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VIEWPOINT: Avoiding regret


Life experiences teach us to avoid, as far as possible, any regrettable decisions. We all know what regret feels like: it’s an unpleasant feeling and it’s understandable that we’d do anything to avoid it.

Imagine you buy a lottery ticket every week and always pick the identical sequence of numbers. One week, you decide to try some different numbers. To your dismay, your standard sequence of numbers win that week; the one week you didn’t pick those numbers! This is when that unpleasant feeling starts seeping in. Even though both sets of numbers had an equal probability of winning, you’d feel the regret of not going with the other.

So: avoiding regret influences the decisions we make.

In 1988, William Samuelson and Richard Zeckhauser discussed an example of this phenomenon. They created the scenario of a parent who needs to go to the shop and has a baby asleep in its crib at home. A parent would never consider leaving their sleeping baby alone at home  while they quickly went to the shops. In the improbable likelihood that the baby would be killed in a fire, the parent would feel extreme guilt and regret. However, such parents would hardly hesitate to take the baby with them in the car, albeit the risk of an accident in the car being of a much higher magnitude than a house on fire. The associated guilt of a car accident would be substantially less, however.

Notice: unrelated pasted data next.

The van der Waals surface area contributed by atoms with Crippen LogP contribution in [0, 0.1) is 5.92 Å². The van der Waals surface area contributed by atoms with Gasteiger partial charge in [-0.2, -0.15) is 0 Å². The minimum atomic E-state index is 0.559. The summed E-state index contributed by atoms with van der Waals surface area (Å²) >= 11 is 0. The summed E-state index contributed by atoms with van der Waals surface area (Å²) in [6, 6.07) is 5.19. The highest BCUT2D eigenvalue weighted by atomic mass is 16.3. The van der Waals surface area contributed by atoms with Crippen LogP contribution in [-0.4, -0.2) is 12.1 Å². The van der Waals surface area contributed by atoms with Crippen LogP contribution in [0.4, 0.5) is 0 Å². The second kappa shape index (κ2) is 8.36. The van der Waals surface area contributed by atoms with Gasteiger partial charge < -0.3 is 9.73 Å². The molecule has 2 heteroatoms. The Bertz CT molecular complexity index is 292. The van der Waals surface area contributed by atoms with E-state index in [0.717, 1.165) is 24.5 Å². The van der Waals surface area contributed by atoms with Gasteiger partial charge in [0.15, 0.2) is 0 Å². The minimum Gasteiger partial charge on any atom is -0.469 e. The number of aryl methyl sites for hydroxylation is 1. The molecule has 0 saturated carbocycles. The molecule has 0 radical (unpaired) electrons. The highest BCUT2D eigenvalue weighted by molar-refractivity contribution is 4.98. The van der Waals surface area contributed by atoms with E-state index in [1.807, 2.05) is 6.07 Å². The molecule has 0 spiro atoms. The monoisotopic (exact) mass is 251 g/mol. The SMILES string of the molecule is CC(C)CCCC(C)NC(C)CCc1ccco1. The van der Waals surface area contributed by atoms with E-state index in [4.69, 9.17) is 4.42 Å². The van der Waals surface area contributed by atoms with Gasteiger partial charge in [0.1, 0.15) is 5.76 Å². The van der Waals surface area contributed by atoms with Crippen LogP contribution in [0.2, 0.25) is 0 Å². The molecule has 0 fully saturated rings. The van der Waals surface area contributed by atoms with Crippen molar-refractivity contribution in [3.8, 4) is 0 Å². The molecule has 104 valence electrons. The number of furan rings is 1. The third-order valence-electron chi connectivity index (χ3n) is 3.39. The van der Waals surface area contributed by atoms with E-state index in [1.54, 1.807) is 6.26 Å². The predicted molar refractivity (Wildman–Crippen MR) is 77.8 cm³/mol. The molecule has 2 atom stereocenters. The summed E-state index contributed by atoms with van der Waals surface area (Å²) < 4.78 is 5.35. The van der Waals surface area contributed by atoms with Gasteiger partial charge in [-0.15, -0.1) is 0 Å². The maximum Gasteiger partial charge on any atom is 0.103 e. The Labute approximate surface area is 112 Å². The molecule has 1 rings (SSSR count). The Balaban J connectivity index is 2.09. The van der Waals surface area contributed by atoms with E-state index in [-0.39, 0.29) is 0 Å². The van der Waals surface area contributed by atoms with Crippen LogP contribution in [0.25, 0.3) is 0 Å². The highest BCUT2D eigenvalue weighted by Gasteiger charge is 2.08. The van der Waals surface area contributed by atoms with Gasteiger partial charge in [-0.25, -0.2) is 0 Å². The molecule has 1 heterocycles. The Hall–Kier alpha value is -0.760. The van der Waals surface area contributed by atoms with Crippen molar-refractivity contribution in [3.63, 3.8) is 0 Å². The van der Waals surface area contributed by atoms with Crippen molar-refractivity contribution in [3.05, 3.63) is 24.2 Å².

Avoiding regret pushes us to conform to social norms or the status quo. When it comes to investments, shares in particular, this anticipated regret can be a dangerous emotion. Probably the most irrational form thereof is avoiding selling shares at a loss.

Evidence shows us that when people sell shares, they tend to sell those that have made them a profit (winners) rather than those that have made them a loss (losers). Why is that? Is it the pride or satisfaction of having had a share that made you some profits? Surely there was a chance the share price would’ve kept on rising? Rationally, when deciding to sell shares, you should be selling those that you believe will perform less well in the future. But this isn’t what happens; people generally sell winners and keep losers in order to avoid the feeling of… you guessed it, regret.

I know, I know, “buy low, sell high”… I’ll explain more next month.

Author: Gizelle Willows CA(SA) MCom Finance is Senior Lecturer in Financial Reporting at the University of Cape Town